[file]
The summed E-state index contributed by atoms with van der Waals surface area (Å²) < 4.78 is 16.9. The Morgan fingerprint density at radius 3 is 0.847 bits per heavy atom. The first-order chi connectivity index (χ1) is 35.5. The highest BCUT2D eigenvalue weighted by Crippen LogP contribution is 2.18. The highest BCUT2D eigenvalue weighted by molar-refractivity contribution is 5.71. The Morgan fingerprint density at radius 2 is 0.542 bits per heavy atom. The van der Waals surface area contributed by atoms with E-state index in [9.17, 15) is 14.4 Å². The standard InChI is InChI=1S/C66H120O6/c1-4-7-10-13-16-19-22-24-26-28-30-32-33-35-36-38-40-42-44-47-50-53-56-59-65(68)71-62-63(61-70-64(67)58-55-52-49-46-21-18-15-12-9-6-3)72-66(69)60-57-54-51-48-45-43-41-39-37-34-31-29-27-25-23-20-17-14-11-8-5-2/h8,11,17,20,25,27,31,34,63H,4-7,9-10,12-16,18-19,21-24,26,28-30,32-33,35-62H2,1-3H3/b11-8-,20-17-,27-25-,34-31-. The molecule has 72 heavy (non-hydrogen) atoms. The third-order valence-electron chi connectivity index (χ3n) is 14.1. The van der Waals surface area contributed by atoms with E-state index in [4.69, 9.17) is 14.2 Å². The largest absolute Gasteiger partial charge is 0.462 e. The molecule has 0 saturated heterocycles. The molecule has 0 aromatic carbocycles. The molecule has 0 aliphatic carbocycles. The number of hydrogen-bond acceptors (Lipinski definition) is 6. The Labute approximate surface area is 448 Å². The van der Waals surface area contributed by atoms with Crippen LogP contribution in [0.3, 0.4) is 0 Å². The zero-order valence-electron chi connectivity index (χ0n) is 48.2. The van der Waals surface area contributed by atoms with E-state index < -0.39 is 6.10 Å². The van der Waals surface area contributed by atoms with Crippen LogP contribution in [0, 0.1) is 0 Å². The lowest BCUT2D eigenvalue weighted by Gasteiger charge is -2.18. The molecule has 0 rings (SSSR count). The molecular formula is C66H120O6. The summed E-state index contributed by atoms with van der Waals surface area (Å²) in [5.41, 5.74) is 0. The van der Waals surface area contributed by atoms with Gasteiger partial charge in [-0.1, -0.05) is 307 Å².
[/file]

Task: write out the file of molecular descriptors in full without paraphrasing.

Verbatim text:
The summed E-state index contributed by atoms with van der Waals surface area (Å²) < 4.78 is 16.9. The Morgan fingerprint density at radius 3 is 0.847 bits per heavy atom. The first-order chi connectivity index (χ1) is 35.5. The highest BCUT2D eigenvalue weighted by Crippen LogP contribution is 2.18. The highest BCUT2D eigenvalue weighted by molar-refractivity contribution is 5.71. The Morgan fingerprint density at radius 2 is 0.542 bits per heavy atom. The van der Waals surface area contributed by atoms with E-state index in [9.17, 15) is 14.4 Å². The standard InChI is InChI=1S/C66H120O6/c1-4-7-10-13-16-19-22-24-26-28-30-32-33-35-36-38-40-42-44-47-50-53-56-59-65(68)71-62-63(61-70-64(67)58-55-52-49-46-21-18-15-12-9-6-3)72-66(69)60-57-54-51-48-45-43-41-39-37-34-31-29-27-25-23-20-17-14-11-8-5-2/h8,11,17,20,25,27,31,34,63H,4-7,9-10,12-16,18-19,21-24,26,28-30,32-33,35-62H2,1-3H3/b11-8-,20-17-,27-25-,34-31-. The molecule has 72 heavy (non-hydrogen) atoms. The third-order valence-electron chi connectivity index (χ3n) is 14.1. The van der Waals surface area contributed by atoms with E-state index in [4.69, 9.17) is 14.2 Å². The largest absolute Gasteiger partial charge is 0.462 e. The molecule has 0 saturated heterocycles. The molecule has 0 aromatic carbocycles. The molecule has 0 aliphatic carbocycles. The number of hydrogen-bond acceptors (Lipinski definition) is 6. The Labute approximate surface area is 448 Å². The van der Waals surface area contributed by atoms with Crippen LogP contribution in [0.3, 0.4) is 0 Å². The zero-order valence-electron chi connectivity index (χ0n) is 48.2. The van der Waals surface area contributed by atoms with E-state index < -0.39 is 6.10 Å². The van der Waals surface area contributed by atoms with Crippen LogP contribution in [0, 0.1) is 0 Å². The lowest BCUT2D eigenvalue weighted by Gasteiger charge is -2.18. The molecule has 0 rings (SSSR count). The molecular formula is C66H120O6. The summed E-state index contributed by atoms with van der Waals surface area (Å²) in [5.41, 5.74) is 0. The van der Waals surface area contributed by atoms with Gasteiger partial charge in [-0.1, -0.05) is 307 Å².